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Crop rows growing in Carson Valley, Nevada with mountains in distance. Photo via iStock.com

The heat wave we are experiencing here in Nevada is not just uncomfortable; it’s also part of a dangerous trend that we often overlook in our day-to-day lives. Scientific studies have confirmed the Earth’s climate is changing. Many observable changes are a result of the increased greenhouse gases emitted from human activities. Extreme weather events such as heatwaves are likely to become more frequent or more intense. The increased drought in the southwestern United States is placing our communities at higher risk for wildfires. But what do heat waves and wildfires have to do with health? The answer — it exacerbates pollution in the air we breathe.  

There are many impacts of climate change on our health. One example is when you mix vehicle exhaust with extreme heat, the result is higher ozone pollution. Ozone high up in the atmosphere is helpful because it protects life on Earth from the sun’s rays, but when ozone is created and remains at the surface of our planet it is dangerous to health. When we breathe in ozone pollution, the lining of our lungs becomes irritated and inflamed, much like a sunburn on the skin. We are all affected by ozone. Those most vulnerable to these harmful effects of ozone are children with developing lungs, the elderly with limited lung capacity, pregnant women, and those of us with existing lung diseases. Ozone is a known trigger for breathing problems for persons with asthma and other respiratory limitations.  

The American Lung Association’s 2020 “State of the Air” report for Nevada revealed that air pollution has crept up in recent years of the report. The report ranks the Las Vegas-Henderson metro area as the 9th most polluted in the country for ozone and the 25th most polluted for particulate matter. This doesn’t mean we haven’t made important progress here; it just means that we have to double down as climate change ramps up the challenge.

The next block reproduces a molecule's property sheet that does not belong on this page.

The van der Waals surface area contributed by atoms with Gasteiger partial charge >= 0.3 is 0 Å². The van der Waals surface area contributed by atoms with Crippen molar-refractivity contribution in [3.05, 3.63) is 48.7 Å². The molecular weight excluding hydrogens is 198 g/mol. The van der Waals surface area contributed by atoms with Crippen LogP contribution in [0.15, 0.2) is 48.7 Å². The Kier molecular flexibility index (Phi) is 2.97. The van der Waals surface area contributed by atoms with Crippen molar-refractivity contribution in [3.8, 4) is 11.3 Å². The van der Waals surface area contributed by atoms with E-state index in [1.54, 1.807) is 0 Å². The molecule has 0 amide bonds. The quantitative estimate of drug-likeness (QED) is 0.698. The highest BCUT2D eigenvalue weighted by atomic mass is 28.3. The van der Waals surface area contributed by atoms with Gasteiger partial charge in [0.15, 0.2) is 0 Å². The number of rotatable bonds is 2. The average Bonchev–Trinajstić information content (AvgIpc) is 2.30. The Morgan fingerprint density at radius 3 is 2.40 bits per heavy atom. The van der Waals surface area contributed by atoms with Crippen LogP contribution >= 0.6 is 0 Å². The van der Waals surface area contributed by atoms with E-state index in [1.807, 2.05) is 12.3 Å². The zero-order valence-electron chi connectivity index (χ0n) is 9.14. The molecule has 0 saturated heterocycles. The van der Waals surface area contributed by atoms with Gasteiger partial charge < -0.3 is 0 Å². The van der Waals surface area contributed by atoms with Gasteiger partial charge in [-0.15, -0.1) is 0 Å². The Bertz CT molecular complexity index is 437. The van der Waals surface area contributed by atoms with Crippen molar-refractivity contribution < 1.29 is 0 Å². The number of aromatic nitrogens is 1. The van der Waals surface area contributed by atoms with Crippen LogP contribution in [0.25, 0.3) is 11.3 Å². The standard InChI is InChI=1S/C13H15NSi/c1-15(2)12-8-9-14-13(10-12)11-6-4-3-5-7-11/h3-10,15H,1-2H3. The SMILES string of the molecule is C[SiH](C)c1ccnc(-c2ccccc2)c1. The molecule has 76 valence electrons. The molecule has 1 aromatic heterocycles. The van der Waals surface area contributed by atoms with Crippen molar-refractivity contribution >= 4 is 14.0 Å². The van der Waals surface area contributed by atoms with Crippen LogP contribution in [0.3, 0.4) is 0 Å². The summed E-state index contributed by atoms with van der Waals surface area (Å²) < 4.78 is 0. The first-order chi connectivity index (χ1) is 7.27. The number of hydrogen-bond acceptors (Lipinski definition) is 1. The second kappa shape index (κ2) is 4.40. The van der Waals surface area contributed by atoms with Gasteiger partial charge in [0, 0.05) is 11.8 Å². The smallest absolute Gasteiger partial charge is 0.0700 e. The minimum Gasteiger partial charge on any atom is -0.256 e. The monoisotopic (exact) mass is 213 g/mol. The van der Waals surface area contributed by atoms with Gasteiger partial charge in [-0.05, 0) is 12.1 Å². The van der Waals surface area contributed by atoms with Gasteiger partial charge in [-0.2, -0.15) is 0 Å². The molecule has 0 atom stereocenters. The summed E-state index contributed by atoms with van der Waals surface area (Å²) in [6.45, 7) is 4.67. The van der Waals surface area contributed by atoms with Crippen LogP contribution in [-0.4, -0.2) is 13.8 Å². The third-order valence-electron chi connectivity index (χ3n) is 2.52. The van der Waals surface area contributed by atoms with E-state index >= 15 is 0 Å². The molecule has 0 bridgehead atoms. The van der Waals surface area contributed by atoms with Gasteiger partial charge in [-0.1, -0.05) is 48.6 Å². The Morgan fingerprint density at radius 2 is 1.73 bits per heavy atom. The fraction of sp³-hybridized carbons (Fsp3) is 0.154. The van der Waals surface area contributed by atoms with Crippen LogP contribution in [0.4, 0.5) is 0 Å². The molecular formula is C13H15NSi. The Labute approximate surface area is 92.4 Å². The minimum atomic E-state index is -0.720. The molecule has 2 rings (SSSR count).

As a nurse by profession, I see how many patients suffer when air pollution worsens. I see young children with asthma begin to cough and wheeze on hazy hot days, outdoor workers who must work and breathe smoke from a wildfire, and seniors with chronic obstructive pulmonary disease (COPD) who cannot take their daily walks because of poor air quality. Sadly, for some patients, they must go to the clinic or emergency department for a breathing treatment. For all of us, we are forced to limit our usual outdoor activities because of air pollution. So, is there an opportunity to help make things better? Yes. 

Last year, our state released a greenhouse gas emissions inventory. The results showed that the transportation sector was at the top of the list and was expected to stay there for decades to come. The cars and trucks on our roads were responsible for three-quarters of the climate pollution from this sector, which jumped past energy generation as dirtier plants were closed and more renewables came online. That inventory report also pointed out a need for cleaner cars on the road, and for more healthy alternatives to driving that would reduce our dependence on cars.  

Fortunately, Nevada is pursuing solutions for a healthier future. Earlier this summer, Governor Sisolak announced that Nevada would be launching an effort to adopt stronger passenger vehicle standards. Following the actions of a growing number of states, efforts would include bringing more zero-emission vehicle options to Nevada. These new vehicle standards are part of a broader effort towards getting Nevada to "zero or near-zero" greenhouse gas emissions by 2050, a goal set by our Governor and Legislature and advanced by the Nevada Climate Initiative, which recently launched the process to develop the state's first-ever climate strategy. These actions are in line with what scientists and the health care community say are needed to address the public health emergency that is climate change. 

Health care professionals have an ethical responsibility to advocate for a healthy environment — that includes having clean air to breathe. That’s why the Nevada State Nurses Association is supporting the Clean Cars Nevada Initiative. For over 90 years, the Nevada Nurses' Association has been promoting professional nursing practices and legislative activities to advocate for improved health and high-quality health care for citizens of Nevada. 

Nevadans have a real opportunity to make a difference in our personal and family’s health, as well as the health of our communities. We need our state representatives to support the Clean Car Standard and other policies that limit air pollution and combat human causes of climate change. Accelerating the widespread transition to zero-emission transportation, powered by local clean energy, is critical to protecting the health of Nevadans today and for our future generations. 

Bernadette M. Longo, Ph.D., RN, APHN-BC, CNL, FAAN, is the chair of the Nevada Nurses Association Environmental Health Committee, and an American Lung Association Health Professional for Clean Air and Climate Action.

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